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Thermodynamics of Hell Question

  1. May 30, 2005 #1
    Hey all. I was reading that story about the physics student who is asked to show whether hell is endothermic or exothermic (here's the http://www.people.virginia.edu/~rjh9u/hellthrm.html [Broken] to the story) when I came upon the following statements:

    1. If hell is expanding at a slower rate than the rate at which souls enter hell, then the temperature and pressure in hell will increase until all hell breaks loose.

    2. If hell is expanding at a rate faster than the increase of souls in hell, than the temperature and pressure will drop until hell freezes over.

    From what I learned in my high school physics class, these are valid statements, however how can one prove the above statements mathematically using the ideal gas laws.

    What I have done as of right now, was taking the derivative with respect to time of PV=nRT(nothing is constant except R) to get

    \frac{dP}{dt} V + \frac{dV}{dt} P = \frac{dn}{dt} T R + \frac{dT}{dt} n R

    Then I said the system is at STP for convenience with one mol of gas (or souls whatever you want to call them) and got the following

    \frac{dV}{dt} - 22.4 \frac{dn}{dt} = .0821 \frac{dT}{dt} - 22.4 \frac{dP}{dt}

    Now assuming that the change in volume as well as the change in number of moles is positive, what conclusions can I make from the above statement. Maybe I took this in the wrong direction or very probably overcomplicated the situation but any help would be much appreciated.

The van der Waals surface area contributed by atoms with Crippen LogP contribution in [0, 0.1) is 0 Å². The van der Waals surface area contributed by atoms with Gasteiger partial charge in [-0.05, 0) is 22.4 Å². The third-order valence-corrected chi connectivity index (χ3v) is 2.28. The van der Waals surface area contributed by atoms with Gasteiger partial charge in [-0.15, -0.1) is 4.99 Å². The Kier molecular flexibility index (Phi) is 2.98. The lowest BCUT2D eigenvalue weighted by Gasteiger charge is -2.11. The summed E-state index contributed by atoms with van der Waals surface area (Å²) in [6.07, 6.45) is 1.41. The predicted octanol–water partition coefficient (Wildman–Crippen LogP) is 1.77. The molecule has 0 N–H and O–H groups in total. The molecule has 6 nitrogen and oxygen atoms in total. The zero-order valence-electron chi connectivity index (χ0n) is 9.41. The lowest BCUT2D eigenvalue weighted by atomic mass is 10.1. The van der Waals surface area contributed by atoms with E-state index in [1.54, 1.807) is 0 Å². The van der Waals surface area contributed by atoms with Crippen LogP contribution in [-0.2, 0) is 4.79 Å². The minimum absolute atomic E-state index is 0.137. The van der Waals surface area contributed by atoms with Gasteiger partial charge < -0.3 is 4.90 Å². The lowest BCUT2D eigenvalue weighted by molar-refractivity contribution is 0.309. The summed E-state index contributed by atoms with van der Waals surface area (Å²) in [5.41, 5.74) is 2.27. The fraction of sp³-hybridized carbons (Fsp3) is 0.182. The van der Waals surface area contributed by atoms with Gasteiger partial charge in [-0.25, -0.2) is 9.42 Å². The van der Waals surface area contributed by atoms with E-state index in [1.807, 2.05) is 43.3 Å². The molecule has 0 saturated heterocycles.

Last edited by a moderator: May 2, 2017
  2. jcsd
  3. May 30, 2005 #2
    V, P and T are not constant so you can't assume STP for simplicity.

    The first statement about hell is one about pressure. That means that you have to solve your ODE for pressure and take the limit of time to infinity. It should go to infinity.

    The second statement is about temperature. So solve the ODE for T and take the same limit. It should go to zero.

    You could study the simple case where [itex]\frac{dV}{dt}[/itex] and [itex]\frac{dn}{dt}[/itex] are constants. That way it is easier to solve the ODE and possible to take the limit.

    You should also need to remove T and P from the first and second equation, respectfully, via the original law PV=nRT. So you need only solve for either P or T.
    Last edited: May 30, 2005
  4. May 31, 2005 #3
    Ah, I kind of see, thanks for the help
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